Supporting the Arts Means Business

Over the past year, Virginia Beach arts and cultural organizations participated in the most comprehensive economic impact study of the non-profit arts ever conducted in the U.S.
ballet folklorico de mexico at the Sandler CenterNationally, the non-profit arts and culture industry generated $166.3 billion in economic activity last year. That’s one of the findings in the Arts & Economic Prosperity 5 (AEP5) study, which included Virginia Beach and 340 other communities. Virginia Beach alone generated $87.7 million — $25.9 million in direct spending and $61.8 million in event-related spending by their audiences. This spending supported 2,875 jobs, generated $52.5 million in income to local residents and returned about $7 million to local and state governments in the form of tax revenues.

Thirty-three eligible nonprofit arts and cultural organizations in Virginia Beach provided detailed operating budget information (FY2015) to AEP5 to analyze labor, local/non-local artists, operations, administration, programming, facilities, and capital expenditures/asset acquisition).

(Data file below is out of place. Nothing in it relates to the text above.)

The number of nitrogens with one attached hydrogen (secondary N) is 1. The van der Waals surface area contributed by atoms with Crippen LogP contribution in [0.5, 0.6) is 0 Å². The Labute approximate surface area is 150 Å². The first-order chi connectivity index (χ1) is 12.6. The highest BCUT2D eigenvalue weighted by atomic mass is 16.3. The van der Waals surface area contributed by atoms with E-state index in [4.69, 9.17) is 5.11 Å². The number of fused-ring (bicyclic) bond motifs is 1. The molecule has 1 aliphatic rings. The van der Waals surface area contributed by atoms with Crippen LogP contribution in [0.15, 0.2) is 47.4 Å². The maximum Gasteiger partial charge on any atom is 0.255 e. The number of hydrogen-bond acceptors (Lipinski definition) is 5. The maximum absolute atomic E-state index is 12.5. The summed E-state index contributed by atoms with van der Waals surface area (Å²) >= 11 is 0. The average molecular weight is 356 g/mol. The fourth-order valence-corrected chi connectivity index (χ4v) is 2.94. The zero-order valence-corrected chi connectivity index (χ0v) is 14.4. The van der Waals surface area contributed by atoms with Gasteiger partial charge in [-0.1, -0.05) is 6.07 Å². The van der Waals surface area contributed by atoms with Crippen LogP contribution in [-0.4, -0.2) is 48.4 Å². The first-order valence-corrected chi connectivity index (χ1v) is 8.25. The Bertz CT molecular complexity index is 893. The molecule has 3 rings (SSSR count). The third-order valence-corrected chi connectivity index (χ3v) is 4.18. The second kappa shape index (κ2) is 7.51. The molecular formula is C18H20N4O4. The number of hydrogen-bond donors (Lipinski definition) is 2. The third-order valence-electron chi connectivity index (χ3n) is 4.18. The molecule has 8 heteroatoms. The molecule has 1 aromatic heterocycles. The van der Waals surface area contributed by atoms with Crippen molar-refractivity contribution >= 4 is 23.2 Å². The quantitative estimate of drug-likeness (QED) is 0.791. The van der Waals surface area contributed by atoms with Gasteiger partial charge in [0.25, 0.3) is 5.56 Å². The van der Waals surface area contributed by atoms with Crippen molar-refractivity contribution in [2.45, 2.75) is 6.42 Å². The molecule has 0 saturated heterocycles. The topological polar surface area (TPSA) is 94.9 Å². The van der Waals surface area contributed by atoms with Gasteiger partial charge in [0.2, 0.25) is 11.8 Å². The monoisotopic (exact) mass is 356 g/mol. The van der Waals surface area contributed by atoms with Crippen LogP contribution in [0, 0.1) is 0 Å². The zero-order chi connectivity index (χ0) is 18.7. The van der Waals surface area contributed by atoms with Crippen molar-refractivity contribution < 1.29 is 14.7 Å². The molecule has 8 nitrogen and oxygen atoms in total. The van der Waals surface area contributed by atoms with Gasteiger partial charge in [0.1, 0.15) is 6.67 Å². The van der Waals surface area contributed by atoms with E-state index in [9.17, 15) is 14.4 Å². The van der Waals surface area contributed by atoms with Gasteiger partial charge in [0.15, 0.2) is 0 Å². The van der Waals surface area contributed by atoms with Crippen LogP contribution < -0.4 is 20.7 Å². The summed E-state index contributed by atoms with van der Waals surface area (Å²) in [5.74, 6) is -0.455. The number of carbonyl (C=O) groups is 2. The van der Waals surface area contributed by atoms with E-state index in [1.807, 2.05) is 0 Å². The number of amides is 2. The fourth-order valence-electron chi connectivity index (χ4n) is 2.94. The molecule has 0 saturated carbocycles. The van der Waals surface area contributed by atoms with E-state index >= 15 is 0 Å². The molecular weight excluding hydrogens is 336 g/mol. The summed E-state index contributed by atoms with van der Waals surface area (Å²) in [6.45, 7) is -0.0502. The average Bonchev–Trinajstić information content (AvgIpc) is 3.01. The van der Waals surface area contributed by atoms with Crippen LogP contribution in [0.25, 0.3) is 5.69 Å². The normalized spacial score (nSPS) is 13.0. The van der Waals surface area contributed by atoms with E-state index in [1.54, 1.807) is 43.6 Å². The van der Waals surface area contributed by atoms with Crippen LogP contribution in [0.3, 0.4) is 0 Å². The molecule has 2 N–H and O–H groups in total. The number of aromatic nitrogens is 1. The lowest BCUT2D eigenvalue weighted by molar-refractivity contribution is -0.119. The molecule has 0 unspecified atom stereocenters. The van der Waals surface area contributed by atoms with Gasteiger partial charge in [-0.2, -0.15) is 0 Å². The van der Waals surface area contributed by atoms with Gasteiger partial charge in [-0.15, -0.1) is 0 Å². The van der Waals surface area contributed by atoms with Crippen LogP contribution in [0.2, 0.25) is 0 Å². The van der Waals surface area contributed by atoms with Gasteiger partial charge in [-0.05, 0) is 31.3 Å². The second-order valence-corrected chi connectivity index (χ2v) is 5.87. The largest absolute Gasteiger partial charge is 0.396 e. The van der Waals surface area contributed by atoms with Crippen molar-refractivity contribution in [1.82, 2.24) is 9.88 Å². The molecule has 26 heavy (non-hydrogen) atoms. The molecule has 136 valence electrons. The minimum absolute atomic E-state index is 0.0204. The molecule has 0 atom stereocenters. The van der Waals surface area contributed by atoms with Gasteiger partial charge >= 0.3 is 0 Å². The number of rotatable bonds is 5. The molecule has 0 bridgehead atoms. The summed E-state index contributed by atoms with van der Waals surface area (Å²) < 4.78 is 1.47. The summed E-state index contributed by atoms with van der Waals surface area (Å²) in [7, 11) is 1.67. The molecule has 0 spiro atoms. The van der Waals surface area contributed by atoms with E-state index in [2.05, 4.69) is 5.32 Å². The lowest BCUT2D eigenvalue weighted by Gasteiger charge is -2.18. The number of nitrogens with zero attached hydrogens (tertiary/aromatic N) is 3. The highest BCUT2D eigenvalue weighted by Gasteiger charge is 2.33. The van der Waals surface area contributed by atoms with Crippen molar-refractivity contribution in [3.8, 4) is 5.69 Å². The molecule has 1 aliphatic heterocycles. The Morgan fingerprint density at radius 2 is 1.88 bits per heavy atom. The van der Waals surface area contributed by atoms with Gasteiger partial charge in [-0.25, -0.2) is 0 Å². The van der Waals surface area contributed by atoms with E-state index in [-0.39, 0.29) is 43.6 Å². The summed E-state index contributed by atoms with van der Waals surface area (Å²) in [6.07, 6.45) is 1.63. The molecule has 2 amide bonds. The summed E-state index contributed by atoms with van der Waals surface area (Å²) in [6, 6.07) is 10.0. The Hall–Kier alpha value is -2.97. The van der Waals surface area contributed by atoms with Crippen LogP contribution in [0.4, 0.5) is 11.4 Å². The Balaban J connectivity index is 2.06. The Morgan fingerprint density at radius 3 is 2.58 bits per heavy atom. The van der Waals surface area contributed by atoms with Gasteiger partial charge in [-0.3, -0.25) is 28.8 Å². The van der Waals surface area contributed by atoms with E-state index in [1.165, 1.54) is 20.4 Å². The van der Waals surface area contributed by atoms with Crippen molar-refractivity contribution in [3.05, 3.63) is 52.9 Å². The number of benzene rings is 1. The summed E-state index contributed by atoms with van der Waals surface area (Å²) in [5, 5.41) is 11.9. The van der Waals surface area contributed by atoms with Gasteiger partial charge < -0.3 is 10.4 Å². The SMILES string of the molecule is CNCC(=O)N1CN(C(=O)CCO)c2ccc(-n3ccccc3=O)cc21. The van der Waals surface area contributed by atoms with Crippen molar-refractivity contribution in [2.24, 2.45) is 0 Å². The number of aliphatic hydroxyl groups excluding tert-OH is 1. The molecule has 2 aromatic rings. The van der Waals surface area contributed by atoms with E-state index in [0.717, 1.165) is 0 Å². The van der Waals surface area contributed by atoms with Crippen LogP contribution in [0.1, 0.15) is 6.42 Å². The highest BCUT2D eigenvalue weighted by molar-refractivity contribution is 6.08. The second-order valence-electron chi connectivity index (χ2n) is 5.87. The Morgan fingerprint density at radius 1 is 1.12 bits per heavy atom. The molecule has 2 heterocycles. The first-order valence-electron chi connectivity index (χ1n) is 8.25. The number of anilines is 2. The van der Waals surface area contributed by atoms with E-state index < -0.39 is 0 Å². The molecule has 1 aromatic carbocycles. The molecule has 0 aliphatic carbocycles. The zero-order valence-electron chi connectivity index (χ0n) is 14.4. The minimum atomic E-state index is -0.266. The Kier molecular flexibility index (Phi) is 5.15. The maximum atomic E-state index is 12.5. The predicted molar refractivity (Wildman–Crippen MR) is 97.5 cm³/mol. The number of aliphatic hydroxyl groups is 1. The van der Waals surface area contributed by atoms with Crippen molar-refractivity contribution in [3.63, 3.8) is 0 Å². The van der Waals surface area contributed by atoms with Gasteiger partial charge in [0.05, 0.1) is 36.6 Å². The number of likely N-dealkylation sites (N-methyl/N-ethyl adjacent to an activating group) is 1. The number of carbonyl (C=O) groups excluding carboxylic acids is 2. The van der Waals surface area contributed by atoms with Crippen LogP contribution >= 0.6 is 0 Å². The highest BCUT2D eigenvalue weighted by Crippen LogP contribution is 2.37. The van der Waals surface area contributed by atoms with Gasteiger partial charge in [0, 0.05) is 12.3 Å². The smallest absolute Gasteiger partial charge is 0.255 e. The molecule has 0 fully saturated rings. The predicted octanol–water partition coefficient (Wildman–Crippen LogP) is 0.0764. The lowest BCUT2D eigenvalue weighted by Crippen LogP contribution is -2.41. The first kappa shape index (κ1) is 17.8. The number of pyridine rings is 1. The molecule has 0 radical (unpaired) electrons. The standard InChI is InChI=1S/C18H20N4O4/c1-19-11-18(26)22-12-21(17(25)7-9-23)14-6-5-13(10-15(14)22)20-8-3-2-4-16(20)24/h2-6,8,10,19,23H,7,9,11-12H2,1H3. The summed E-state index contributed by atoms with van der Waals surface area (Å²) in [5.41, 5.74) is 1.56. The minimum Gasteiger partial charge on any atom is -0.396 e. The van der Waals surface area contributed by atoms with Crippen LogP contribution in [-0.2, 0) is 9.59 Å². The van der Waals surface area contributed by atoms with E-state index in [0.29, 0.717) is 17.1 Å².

"This spending is far-reaching," said Virginia Beach Cultural Arts Director Emily Spruill Labows. Organizations pay employees, purchase supplies, contract for services and acquire assets within their community. Those dollars, in turn, generated $18.6 million in household income for local residents and $7 million in local and state government revenues. "This economic impact study sends a strong signal that when we support the arts, we not only enhance our quality of life, but we also invest in the city's economic well-being. A vibrant arts and culture industry helps local businesses thrive."

On average, patrons of the arts in Virginia Beach spent $31.10 per person on hotels, restaurants, parking, souvenirs, refreshments, or other similar costs—and non-local attendees spent, on average, 41 percent more per person than locals ($38.12 compared to $27.02).

“When a community attracts cultural tourists, it harnesses significant economic rewards,” said Brad R. Van Dommelen, director of the Virginia Beach Convention & Visitors Bureau. "Arts and cultural experiences enhance the quality of life for residents, attract a higher-spending visitor and positions a community for future sustainability."

The study also revealed that a community's arts industry is an important element of economic development as well.  "Arts and cultural assets can attract a strong workforce, recruit and retain industry, and assist us in improving economic outcomes," said Warren Harris, director of Economic Development for the City.

The Arts & Economic Prosperity 5 study was conducted by Americans for the Arts and supported by The Ruth Lilly Fund of Americans for the Arts. For a full list of the communities that participated in the Arts & Economic Prosperity 5 study, visit

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